by Layle Giusto, contemporary (2000)
Arabesque, $5.99, ISBN 1-58314-042-5
Secret Passion will be an otherwise standard Arabesque hour (misogynistic rich hero, damsel on fresh start in life, suspense thread) if I didn't find the characters totally unbelievable. Especially the hero, David Martell, who seems more like a character created to fit a plot rather than to depict a person I may meet one day in the bus (okay, Rolls Royce) or something.
Julia Smalls has a problem - she is stalked by a relentless psycho. Now, under a new identity and some kickass martial arts skill under her belt, she is ready to begin life anew. She even has a new job - communications specialist in a firm owned by David. When things get weird and accidents occur around them even as they start the kissy-wissy thing, Julia has to wonder: has that mad loonybin caught with her?
From the moment Julia overhears from her toilet cubicle some not-too-flattering things about her from her colleagues while on her first day, things move into the surreal department where I'm concerned. David and his colleagues actually discuss whether Julia should be hired, because toss her education, she's pretty, and all smart men know that Pretty Faces hide an Evil Soul inside (or something like that). David displays the typical misanthropy to start the initial conflict, then when the plot requires that they make up, he does just that, easy and without any realistic change in his personality. David is like one of those robots to be programmed to display different moods and emotions any time, any place.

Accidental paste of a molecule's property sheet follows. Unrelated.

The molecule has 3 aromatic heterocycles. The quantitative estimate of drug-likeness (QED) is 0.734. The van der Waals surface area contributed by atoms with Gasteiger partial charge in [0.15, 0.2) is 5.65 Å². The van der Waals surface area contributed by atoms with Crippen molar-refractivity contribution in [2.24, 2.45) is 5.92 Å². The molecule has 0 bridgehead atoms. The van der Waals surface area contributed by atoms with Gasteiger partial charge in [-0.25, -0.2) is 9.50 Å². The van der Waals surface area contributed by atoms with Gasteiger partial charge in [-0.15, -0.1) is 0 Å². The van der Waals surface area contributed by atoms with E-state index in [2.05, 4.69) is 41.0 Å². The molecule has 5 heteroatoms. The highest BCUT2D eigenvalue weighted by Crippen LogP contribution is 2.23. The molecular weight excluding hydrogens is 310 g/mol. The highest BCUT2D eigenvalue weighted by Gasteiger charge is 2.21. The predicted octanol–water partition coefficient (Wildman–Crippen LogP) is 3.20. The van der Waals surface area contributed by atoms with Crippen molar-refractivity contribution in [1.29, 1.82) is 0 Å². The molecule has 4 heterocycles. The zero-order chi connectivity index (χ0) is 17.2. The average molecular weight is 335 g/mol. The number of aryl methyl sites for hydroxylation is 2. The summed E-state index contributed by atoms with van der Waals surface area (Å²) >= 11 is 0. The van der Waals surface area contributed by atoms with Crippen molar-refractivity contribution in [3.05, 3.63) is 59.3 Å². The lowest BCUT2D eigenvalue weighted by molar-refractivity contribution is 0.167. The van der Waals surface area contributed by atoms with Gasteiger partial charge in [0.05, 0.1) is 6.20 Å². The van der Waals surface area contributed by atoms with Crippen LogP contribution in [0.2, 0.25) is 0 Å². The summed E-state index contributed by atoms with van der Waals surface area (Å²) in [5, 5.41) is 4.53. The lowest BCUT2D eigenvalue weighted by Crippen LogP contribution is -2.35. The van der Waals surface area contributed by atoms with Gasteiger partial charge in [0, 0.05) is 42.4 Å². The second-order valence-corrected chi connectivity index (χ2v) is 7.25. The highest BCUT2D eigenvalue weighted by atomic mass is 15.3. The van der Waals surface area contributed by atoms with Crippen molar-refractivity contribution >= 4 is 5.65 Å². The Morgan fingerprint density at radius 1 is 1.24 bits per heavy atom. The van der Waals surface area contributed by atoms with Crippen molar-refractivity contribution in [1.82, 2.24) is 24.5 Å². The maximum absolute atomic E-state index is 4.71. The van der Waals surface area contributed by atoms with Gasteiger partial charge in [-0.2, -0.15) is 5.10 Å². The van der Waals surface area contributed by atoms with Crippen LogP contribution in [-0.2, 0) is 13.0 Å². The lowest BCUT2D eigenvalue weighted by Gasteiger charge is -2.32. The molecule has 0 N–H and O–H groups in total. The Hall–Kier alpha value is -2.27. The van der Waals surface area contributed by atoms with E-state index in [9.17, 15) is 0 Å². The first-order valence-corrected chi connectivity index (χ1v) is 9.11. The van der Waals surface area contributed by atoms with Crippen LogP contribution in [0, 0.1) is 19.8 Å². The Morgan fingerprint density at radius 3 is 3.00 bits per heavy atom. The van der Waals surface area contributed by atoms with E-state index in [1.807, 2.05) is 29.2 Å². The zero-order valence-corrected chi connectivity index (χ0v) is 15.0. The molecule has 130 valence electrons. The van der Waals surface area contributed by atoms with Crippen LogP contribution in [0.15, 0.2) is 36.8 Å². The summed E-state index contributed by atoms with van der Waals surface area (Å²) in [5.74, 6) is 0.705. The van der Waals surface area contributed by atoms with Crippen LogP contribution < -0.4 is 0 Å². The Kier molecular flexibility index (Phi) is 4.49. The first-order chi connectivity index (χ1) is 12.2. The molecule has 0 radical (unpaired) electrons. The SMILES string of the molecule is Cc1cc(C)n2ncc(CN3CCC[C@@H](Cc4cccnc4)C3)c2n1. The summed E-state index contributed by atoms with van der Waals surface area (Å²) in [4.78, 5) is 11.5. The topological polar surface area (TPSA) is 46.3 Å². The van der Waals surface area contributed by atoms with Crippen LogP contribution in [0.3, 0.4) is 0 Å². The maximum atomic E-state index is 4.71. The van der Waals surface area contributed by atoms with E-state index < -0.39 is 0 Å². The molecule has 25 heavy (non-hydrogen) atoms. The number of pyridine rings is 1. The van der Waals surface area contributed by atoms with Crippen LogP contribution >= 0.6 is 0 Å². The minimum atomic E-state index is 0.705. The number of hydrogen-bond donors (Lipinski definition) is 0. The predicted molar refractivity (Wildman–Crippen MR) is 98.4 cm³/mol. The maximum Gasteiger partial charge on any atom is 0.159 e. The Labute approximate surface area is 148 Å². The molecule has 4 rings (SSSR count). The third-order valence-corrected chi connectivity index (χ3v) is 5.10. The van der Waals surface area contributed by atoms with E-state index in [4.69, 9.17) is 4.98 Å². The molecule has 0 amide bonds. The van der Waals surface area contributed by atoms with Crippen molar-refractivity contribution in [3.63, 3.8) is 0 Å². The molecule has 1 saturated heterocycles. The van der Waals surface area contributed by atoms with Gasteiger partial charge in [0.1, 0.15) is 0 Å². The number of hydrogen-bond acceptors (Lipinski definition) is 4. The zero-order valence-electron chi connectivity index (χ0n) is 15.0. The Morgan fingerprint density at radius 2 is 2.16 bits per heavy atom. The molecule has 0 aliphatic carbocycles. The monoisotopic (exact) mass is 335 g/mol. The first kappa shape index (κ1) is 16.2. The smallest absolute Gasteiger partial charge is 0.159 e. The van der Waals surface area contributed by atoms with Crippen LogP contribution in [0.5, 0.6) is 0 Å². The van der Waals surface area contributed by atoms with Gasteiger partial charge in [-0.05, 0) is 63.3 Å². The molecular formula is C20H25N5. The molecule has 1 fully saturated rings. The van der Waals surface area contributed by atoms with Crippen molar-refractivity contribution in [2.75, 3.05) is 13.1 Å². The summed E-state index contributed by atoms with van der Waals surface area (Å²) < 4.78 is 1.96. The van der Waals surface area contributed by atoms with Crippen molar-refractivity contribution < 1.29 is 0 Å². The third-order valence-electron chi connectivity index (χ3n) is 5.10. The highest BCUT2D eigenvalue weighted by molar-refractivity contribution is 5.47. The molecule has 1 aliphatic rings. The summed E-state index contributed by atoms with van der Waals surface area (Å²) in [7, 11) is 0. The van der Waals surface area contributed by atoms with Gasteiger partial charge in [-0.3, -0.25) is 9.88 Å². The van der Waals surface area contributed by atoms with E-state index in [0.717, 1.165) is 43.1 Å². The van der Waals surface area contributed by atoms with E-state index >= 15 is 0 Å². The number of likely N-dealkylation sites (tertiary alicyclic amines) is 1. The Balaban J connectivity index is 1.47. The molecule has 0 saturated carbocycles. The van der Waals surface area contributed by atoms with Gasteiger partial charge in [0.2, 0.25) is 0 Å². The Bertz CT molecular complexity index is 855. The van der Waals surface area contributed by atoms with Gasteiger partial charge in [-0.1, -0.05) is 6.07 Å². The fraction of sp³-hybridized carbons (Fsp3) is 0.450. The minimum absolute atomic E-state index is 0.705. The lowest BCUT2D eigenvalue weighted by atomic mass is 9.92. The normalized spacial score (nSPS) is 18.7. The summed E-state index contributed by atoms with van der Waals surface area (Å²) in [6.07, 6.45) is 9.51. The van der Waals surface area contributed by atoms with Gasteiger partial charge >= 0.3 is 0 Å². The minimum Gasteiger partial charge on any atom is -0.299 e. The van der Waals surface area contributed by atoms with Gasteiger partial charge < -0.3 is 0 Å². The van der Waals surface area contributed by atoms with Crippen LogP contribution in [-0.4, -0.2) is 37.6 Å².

Julia fares better as the rather typical witty, feisty heroine who falls inexplicably for the boring David, but she is stuck in a plot with unrealistic characters and a rather tepid suspense thread. Secret Passion is a ho-hum story, not too bad, not too good, just average.
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